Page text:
Growing up in Harlem, Arthur Mitchell was one of four siblings, and the son of a building superintendent.
Experiencing the obvious need to help his family survive financially, Mitchell found himself working quite a few jobs by the time he was 12 years old to help his family make ends meet.
Though quite busy with work for most of his young life, Mitchell unfortunately found himself becoming involved with street gangs, a path that thankfully did not derail his chances of artistic and professional success.
As a young teen, prompted by the encouraging words of a guidance counselor, Mitchell decided to apply to the High School of Performing Arts, where he was accepted and began classes, quickly deciding that he would like to pursue a career in Classical Ballet.
After graduating from HSPA, Mitchell experienced his Broadway debut in 1952 in Four Saints in Three Acts, returning two years later to perform in House of Flowers, alongside notable figures such as Alvin Ailey.
The following year (1955,) Mitchell then made his debut as the first African American to dance with the New York City Ballet, rising to the role of principal dancer before the end of the following year, appearing in productions such as The Nutcracker, and A Midsummer Night's Dream.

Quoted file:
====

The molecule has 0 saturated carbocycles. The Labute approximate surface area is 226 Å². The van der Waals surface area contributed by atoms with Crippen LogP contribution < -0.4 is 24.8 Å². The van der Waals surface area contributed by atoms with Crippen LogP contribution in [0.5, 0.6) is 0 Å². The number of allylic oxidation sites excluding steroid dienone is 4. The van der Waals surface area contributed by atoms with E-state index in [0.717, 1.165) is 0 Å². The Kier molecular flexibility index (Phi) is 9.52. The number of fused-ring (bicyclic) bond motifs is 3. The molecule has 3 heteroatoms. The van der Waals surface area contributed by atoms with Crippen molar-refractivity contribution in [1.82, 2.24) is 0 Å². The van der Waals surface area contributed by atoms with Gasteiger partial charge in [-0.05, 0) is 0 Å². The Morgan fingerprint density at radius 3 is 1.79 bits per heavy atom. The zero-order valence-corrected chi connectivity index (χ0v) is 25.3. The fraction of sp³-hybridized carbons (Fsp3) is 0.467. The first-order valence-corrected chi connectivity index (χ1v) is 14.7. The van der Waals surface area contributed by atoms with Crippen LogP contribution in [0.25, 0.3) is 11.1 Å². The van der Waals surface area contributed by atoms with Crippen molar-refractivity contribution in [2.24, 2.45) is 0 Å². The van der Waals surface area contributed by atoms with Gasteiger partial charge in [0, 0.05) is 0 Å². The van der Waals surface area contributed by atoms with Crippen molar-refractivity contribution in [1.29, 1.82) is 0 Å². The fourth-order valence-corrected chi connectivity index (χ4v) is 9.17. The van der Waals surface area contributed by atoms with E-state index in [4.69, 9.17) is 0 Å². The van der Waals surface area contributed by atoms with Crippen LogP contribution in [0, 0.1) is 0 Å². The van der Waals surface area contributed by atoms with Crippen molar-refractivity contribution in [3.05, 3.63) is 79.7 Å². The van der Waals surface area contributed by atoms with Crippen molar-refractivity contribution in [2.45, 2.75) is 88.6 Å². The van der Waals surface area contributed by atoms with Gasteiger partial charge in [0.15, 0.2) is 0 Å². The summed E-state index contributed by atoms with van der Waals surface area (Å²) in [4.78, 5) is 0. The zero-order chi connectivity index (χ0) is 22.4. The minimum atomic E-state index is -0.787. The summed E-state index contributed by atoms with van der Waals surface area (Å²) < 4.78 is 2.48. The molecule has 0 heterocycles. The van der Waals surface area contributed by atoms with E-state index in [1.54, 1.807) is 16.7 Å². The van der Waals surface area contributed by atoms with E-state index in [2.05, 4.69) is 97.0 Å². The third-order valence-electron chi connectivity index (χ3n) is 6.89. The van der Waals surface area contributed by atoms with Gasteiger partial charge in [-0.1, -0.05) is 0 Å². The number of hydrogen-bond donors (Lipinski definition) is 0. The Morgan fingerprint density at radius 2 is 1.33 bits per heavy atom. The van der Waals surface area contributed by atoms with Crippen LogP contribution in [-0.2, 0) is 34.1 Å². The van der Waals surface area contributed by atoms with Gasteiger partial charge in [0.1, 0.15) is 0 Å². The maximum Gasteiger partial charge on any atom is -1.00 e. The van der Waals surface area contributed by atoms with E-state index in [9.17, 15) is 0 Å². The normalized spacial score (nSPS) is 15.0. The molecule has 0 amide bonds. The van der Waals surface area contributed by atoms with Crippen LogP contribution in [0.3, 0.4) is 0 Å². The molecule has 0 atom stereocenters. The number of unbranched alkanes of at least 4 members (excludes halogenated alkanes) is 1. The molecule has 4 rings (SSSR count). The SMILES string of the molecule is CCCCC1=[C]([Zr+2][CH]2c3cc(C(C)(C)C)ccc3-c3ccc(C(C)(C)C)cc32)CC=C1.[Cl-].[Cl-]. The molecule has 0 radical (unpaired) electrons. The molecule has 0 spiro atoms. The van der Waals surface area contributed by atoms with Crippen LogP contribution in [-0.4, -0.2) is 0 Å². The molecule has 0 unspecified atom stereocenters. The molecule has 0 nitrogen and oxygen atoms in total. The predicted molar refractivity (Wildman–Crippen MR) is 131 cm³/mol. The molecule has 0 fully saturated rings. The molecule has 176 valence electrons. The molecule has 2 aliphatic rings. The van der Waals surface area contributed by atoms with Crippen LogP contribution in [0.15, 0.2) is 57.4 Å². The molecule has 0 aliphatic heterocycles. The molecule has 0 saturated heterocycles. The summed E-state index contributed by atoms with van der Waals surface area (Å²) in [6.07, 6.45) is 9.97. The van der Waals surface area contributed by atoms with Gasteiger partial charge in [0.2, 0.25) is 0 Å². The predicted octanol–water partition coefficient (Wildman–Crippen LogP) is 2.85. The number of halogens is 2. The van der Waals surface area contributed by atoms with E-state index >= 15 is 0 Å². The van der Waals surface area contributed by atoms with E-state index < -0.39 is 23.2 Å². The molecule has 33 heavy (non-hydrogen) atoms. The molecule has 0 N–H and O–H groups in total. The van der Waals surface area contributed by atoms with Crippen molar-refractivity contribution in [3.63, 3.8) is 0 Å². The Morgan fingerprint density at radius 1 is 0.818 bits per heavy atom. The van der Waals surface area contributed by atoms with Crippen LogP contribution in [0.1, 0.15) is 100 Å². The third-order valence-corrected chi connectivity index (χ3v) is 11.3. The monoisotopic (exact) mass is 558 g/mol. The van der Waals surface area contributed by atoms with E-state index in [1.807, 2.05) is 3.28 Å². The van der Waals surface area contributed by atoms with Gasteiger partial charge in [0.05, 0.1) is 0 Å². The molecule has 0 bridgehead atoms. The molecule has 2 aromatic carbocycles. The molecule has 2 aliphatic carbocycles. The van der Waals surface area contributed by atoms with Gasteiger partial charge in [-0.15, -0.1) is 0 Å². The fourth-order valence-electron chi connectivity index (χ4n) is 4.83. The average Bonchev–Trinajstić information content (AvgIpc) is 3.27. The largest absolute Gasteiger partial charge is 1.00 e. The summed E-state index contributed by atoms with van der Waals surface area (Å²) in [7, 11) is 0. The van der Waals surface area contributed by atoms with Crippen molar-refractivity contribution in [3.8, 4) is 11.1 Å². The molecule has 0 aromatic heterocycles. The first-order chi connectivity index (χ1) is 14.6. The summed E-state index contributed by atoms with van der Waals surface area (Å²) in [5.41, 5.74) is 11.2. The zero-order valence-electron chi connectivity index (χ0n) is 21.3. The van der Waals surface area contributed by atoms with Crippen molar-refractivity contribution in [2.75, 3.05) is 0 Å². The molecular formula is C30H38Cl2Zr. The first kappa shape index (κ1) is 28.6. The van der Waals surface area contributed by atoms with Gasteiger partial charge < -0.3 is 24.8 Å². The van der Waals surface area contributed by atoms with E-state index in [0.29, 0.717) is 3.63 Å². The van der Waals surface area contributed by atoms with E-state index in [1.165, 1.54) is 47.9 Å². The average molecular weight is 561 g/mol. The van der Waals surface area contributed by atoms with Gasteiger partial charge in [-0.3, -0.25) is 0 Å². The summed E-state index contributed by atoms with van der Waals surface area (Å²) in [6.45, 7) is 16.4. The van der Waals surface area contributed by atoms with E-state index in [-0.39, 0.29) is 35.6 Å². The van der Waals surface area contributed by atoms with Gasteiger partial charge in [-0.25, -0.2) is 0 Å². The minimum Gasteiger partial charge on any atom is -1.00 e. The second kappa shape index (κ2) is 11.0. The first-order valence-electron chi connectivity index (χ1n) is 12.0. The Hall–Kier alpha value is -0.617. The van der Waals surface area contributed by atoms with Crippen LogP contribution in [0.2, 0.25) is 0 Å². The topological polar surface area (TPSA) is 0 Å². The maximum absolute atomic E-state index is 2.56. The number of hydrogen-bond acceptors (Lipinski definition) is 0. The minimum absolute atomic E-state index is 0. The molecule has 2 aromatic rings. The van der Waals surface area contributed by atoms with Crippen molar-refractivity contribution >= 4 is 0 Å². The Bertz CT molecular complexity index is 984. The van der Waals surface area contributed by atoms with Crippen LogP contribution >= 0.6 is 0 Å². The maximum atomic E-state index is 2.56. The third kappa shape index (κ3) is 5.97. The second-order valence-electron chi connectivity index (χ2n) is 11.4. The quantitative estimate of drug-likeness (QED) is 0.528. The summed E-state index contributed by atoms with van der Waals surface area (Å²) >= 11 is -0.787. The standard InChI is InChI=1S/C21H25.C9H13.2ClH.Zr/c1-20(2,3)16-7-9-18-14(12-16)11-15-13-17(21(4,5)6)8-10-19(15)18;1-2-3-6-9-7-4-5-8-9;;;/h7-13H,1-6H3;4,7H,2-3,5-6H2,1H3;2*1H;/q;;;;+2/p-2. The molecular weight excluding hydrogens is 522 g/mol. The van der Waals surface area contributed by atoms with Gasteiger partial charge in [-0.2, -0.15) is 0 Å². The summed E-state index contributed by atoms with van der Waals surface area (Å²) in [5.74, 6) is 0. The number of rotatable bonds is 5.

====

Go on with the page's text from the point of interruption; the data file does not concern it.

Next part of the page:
While dancing with the NYCB, during performances of Agon, audiences began expressing anger that Mitchell was being paired with a white woman for his pas de deux, which held the production away from larger, and even televised venues. The director and choreographer stood by the decision of the partnership however, and in 1968, their performance was televised on Johnny Carson's "The Tonight Show," breaking boundaries forever.
Arthur Mitchell would go on to relocate to Brazil, and become the official founder of the National Ballet Company of Brazil.
Here's to Arthur Mitchell. (March 27, 1934 - September 19, 2018)